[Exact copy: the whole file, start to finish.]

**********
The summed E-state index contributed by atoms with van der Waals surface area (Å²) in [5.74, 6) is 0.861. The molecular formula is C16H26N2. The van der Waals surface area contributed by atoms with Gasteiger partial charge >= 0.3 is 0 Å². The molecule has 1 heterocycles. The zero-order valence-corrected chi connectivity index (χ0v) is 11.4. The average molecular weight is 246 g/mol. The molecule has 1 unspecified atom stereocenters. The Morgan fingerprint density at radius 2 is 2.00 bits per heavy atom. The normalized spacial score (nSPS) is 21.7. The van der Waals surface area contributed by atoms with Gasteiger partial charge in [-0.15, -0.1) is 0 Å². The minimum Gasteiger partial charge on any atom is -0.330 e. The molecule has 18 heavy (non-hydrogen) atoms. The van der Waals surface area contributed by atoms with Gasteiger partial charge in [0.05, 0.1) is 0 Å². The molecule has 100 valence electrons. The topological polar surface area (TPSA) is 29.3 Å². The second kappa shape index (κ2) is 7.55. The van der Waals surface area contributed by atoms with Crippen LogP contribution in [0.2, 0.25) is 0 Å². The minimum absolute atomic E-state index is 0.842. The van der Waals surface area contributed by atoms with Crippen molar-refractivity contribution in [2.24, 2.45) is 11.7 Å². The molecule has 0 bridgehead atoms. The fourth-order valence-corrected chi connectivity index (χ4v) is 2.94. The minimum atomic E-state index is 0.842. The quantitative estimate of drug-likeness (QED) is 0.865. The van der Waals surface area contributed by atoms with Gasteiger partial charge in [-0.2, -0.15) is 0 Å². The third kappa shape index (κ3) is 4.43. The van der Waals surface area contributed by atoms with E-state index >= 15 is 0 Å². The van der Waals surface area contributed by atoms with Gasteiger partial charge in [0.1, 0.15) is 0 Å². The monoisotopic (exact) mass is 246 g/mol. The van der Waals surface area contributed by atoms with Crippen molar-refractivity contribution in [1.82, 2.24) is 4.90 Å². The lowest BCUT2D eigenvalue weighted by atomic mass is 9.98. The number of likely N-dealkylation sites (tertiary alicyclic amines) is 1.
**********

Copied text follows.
The summed E-state index contributed by atoms with van der Waals surface area (Å²) in [5.74, 6) is 0.861. The molecular formula is C16H26N2. The van der Waals surface area contributed by atoms with Gasteiger partial charge >= 0.3 is 0 Å². The molecule has 1 heterocycles. The zero-order valence-corrected chi connectivity index (χ0v) is 11.4. The average molecular weight is 246 g/mol. The molecule has 1 unspecified atom stereocenters. The Morgan fingerprint density at radius 2 is 2.00 bits per heavy atom. The normalized spacial score (nSPS) is 21.7. The van der Waals surface area contributed by atoms with Gasteiger partial charge in [-0.15, -0.1) is 0 Å². The minimum Gasteiger partial charge on any atom is -0.330 e. The molecule has 18 heavy (non-hydrogen) atoms. The van der Waals surface area contributed by atoms with Gasteiger partial charge in [0.05, 0.1) is 0 Å². The molecule has 100 valence electrons. The topological polar surface area (TPSA) is 29.3 Å². The second kappa shape index (κ2) is 7.55. The van der Waals surface area contributed by atoms with Crippen LogP contribution in [0.2, 0.25) is 0 Å². The minimum absolute atomic E-state index is 0.842. The van der Waals surface area contributed by atoms with Crippen molar-refractivity contribution in [2.24, 2.45) is 11.7 Å². The molecule has 0 bridgehead atoms. The fourth-order valence-corrected chi connectivity index (χ4v) is 2.94. The minimum atomic E-state index is 0.842. The quantitative estimate of drug-likeness (QED) is 0.865. The van der Waals surface area contributed by atoms with Gasteiger partial charge in [-0.2, -0.15) is 0 Å². The third kappa shape index (κ3) is 4.43. The van der Waals surface area contributed by atoms with E-state index >= 15 is 0 Å². The van der Waals surface area contributed by atoms with Gasteiger partial charge in [0.1, 0.15) is 0 Å². The monoisotopic (exact) mass is 246 g/mol. The van der Waals surface area contributed by atoms with Crippen molar-refractivity contribution in [1.82, 2.24) is 4.90 Å². The lowest BCUT2D eigenvalue weighted by atomic mass is 9.98. The number of likely N-dealkylation sites (tertiary alicyclic amines) is 1.